A decision on whether disqualified trainer Darren Weir will be committed to stand trial on animal cruelty and conspiracy charges has been adjourned until October 19 after Magistrate Ron Saines was “deluged” with case law on Thursday.
Weir and his former stable employees Jarrod McLean and Tyson Kermond face a string of indictable charges stemming from police surveillance of stables during the 2018 spring carnival when the trio is accused of torturing horses in an “illicit training regime.”
The three men, who face more than 30 charges combined, are also accused of conspiring to defraud Racing Victoria stewards.
Former jockey William Hernan faces a single betting charge, which his lawyers on Thursday argued should be discharged.
Weir also faces weapons-related charges.
Weir’s lawyer Ian Hill, QC, told the Ballarat Magistrates Court via videolink a breach of the Australian rules of racing was not a criminal breach.
He also argued Racing Victoria stewards were not public officials.
“If the stewards aren’t public officials, that’s the end of it (Victoria Police case),” Hill said.
“If the agreement (to allegedly conspire) is not actually a conspiracy agreement, that’s the end of that as well.”
The claims were countered by Victoria Police.
Magistrates Saines must rule whether there is sufficient evidence to approve the Crown’s application for committal orders.
But he said the “deluge” of submissions on Thursday morning meant he didn’t “consider I could do justice to all parties” if he attempted to make a decision today.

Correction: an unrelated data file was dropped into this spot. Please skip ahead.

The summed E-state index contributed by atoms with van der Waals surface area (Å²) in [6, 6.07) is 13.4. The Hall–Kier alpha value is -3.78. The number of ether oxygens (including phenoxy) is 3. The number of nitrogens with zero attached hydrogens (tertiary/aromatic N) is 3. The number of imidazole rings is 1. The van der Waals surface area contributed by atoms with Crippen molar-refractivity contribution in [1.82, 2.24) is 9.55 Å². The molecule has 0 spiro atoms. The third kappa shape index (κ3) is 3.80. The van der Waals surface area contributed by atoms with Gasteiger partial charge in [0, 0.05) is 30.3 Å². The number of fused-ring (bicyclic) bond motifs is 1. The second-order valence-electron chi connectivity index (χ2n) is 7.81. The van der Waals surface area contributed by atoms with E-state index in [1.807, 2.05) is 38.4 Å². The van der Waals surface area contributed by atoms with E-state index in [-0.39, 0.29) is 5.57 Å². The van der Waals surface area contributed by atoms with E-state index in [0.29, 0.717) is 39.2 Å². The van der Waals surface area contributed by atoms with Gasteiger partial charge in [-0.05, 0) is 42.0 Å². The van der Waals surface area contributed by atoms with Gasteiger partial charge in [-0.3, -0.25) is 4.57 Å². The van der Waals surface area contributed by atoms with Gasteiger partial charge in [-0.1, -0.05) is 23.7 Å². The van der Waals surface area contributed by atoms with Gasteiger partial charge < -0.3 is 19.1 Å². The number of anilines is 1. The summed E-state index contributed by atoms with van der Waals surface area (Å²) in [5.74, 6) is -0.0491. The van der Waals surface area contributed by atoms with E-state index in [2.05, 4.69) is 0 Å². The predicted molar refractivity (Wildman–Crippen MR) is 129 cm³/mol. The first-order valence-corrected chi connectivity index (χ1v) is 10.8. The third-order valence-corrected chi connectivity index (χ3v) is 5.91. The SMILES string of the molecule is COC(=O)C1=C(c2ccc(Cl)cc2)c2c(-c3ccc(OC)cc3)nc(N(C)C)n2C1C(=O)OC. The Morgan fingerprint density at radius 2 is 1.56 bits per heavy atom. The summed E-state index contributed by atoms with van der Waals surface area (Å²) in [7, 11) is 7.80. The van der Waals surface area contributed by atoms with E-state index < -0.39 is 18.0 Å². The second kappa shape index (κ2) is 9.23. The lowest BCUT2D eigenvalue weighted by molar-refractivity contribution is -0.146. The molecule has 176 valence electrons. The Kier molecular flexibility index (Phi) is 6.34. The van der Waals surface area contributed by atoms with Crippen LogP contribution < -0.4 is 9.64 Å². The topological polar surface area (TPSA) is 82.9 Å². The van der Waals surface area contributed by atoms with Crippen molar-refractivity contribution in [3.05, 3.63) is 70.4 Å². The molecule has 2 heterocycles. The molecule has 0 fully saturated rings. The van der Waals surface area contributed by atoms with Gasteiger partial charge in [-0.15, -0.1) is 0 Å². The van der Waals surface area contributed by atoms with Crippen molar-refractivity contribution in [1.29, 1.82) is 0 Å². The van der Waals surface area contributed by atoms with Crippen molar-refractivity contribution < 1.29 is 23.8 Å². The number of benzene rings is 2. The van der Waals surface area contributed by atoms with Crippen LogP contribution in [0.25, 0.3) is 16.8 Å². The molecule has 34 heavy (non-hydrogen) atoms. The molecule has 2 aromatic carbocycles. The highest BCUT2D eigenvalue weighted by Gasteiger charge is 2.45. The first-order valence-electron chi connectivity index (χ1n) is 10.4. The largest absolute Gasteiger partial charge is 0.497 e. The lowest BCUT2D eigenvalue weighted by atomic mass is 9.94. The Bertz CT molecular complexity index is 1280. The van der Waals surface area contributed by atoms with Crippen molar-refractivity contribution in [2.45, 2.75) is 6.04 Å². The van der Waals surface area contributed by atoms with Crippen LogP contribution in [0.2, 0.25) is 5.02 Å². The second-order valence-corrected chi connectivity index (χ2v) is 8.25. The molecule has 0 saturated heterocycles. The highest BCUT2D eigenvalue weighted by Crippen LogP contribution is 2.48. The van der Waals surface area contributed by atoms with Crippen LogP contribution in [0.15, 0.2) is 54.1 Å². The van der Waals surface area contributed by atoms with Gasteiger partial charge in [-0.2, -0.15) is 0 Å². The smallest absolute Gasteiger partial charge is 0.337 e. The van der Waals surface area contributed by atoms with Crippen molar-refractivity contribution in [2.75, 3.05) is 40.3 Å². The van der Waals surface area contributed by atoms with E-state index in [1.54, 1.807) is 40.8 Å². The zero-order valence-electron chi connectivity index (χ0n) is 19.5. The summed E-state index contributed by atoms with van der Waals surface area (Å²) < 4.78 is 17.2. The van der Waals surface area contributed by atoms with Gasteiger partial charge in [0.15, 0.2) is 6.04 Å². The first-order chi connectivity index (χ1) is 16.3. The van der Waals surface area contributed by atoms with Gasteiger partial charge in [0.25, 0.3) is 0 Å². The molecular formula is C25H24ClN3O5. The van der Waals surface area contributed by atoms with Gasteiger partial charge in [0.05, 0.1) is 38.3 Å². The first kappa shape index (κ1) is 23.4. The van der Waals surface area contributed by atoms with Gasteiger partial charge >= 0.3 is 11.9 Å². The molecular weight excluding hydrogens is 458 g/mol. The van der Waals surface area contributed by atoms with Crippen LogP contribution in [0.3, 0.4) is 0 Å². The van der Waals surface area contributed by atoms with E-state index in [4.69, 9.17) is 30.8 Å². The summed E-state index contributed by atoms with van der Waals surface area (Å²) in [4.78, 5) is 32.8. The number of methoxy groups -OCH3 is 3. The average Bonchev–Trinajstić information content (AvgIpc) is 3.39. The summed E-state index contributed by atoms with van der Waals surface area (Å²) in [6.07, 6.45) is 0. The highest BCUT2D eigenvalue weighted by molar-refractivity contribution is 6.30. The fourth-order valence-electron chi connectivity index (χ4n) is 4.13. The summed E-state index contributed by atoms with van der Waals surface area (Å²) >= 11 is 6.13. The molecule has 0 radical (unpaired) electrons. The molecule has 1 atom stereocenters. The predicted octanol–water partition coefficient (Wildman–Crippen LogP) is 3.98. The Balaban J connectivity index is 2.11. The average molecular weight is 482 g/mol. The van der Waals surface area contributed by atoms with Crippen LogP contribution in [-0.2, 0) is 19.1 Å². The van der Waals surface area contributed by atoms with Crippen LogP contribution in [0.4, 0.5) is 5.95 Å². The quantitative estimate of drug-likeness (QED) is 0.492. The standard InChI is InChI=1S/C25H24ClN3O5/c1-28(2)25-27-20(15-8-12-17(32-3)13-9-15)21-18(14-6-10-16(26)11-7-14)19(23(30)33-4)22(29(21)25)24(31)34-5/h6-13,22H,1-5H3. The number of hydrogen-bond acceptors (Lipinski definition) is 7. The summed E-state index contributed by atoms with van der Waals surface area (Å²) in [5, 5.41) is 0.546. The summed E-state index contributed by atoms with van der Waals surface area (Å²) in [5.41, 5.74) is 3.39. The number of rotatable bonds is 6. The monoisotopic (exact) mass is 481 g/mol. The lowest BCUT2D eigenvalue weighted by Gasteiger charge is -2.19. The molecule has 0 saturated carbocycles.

Melissa Mahady, for Victoria Police, conceded there had been an “oversight” with two betting charges against McLean.
Victoria Police claim horses Yogi, Red Cardinal and Tosen Basil were tortured at Warrnambool by Weir, McLean and Kermond.
The Crown case relies on covert police footage taken from three cameras at stables in Warrnambool and Ballarat from October 24 until mid-November, 2018
The footage, which remains unseen by media, allegedly shows Melbourne Cup runner Red Cardinal, Yogi and Tosen Basil being jabbed with an electronic device known as a jigger as they exercised on a treadmill.
Evidence presented revealed police first started investigating Weir in 2017 – two years before his arrest in Ballarat last year.
Weir, now serving a four-year disqualification for possession of electronic devices capable of shocking horses, became aware covert cameras had been planted in his stables in late 2018.
Police said jockeys involved in the 2018 Melbourne Cup, in which Red Cardinal finished 23rd of 24 runners, “were not forthcoming” in terms of cooperation.
Police revealed telephone intercepts of conversations between Weir, McLean and others led to police believing a conspiracy was allegedly taking place in October, 2018.
During interviews, Weir told police “I train because I love horses” and rejected accusations he was driven by gambling.
“I do not train for the punt,” Weir said.
Police allege Weir, Kermond and McLean were involved in a regime to illegally condition horses on treadmills using jiggers, polypipe, blinkers and whistling.
Police said McLean and Kermond had not used a handheld two-pronged device known as a “hot-shot prodder” but were present, with Weir, when the device was allegedly captured on video.
Originally published asWeir trial decision adjourned
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